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Published: Saturday, 8/11/2012 - Updated: 2 years ago

U.S. denied golden chance

ASSOCIATED PRESS
Foluke Akinradewo grimaces as she embraces U.S. teammate Jordan Larson after losing to Brazil. Foluke Akinradewo grimaces as she embraces U.S. teammate Jordan Larson after losing to Brazil.
ASSOCIATED PRESS Enlarge

LONDON -- Destinee wasn't enough.

Brazil denied the United States its first Olympic gold medal in women's volleyball Saturday in a 3-1 upset that had the Brazilians turning somersaults on the court and some American players sobbing.

It was the first loss for the United States at the tournament and the second straight gold medal for Brazil. American star Destinee Hooker, the second-best scorer at the London Olympics, was held to 14 points.

Jaqueline Carvalho had 18 points to help Brazil overcome a disastrous first set and win 11-25, 25-17, 25-20, 25-17.

"We felt we lost control in the first set, but we never lost sight of our objectives, and that was to win gold," Carvalho said.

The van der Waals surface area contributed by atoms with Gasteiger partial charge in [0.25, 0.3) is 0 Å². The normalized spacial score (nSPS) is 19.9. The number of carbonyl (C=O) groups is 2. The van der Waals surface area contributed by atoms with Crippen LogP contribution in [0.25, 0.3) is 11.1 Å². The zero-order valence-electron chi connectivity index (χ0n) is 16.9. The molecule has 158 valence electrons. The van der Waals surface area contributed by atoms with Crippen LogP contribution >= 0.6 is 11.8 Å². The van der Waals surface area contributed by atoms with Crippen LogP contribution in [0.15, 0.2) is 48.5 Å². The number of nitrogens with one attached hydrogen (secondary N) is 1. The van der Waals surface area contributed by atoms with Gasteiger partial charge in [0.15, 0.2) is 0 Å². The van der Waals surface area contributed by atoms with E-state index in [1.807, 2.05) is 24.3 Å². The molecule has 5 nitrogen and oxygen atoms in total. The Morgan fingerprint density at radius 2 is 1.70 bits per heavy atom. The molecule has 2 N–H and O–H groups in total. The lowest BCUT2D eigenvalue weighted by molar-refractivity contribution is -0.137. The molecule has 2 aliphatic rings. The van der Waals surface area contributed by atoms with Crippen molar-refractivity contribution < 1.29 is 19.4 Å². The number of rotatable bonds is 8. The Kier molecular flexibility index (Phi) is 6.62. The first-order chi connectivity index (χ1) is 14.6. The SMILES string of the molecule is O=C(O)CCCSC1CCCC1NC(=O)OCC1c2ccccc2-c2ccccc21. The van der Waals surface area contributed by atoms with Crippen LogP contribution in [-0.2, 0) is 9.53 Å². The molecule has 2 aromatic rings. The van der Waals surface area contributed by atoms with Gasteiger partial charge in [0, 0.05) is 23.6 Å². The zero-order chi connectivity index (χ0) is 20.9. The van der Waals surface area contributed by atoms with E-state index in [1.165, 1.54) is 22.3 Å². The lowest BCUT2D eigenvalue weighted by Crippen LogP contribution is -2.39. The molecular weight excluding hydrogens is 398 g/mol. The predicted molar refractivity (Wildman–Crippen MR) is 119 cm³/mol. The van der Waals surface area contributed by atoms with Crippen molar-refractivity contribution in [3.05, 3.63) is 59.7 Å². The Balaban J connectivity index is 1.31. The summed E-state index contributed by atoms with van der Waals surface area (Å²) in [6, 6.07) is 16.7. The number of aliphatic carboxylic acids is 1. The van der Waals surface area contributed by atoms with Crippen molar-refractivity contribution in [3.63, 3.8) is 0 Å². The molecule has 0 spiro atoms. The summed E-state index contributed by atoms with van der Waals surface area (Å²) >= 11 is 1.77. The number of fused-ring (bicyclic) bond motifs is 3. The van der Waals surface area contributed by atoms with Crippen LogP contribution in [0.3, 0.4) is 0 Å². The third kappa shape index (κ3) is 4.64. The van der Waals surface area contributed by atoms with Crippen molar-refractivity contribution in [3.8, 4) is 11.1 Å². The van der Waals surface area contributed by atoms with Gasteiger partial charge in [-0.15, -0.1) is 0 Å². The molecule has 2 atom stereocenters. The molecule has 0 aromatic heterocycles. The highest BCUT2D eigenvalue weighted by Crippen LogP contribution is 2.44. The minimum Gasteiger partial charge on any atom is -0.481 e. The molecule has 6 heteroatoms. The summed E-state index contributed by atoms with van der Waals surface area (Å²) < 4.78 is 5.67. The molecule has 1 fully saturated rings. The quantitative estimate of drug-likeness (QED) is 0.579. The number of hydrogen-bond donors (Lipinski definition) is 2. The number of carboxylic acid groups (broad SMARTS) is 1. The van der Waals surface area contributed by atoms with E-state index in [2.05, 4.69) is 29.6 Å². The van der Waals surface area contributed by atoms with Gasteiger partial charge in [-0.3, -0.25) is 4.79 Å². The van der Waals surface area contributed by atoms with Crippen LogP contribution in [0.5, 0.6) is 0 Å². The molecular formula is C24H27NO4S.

The Americans were favored and started their captain, Lindsey Berg, despite a left Achilles strain earlier in the competition.

The Americans took an 11-4 lead on Hooker's ace. Brazilian coach Jose Roberto Guimaraes shouted at his players to calm down during a timeout, but two straight kills from Hooker and Foluke Akinradewo's block made it 19-7. Jordan Larson spiked for the set.

In the second set, Brazil bounced back to take an 11-6 lead on Fernanda Rodrigues' kill, sparking a thunderous ovation from the fans at Earls Court. Logan Tom's spike tied it at 12, but Brazil scored six straight and took the set.

The Brazilians went wild after taking a 6-2 lead in the third. The U.S. narrowed it to 21-19 on Hooker's kill, but it was as close as they came, and Castro's kill won the set.

With momentum now on the side of the Brazilians, Claudino's kill gave them a 13-9 in the fourth. Thaisa Menezes extended it to 23-14 before Rodrigues' match-winning kill.

Castro and Claudino leapt into the official's chair, and Brazil's coaches rushed to pile on the other players. Later, the Brazilians danced into the medal ceremony.

It was the third silver for the U.S. women. The others were in 1984 and 2008.



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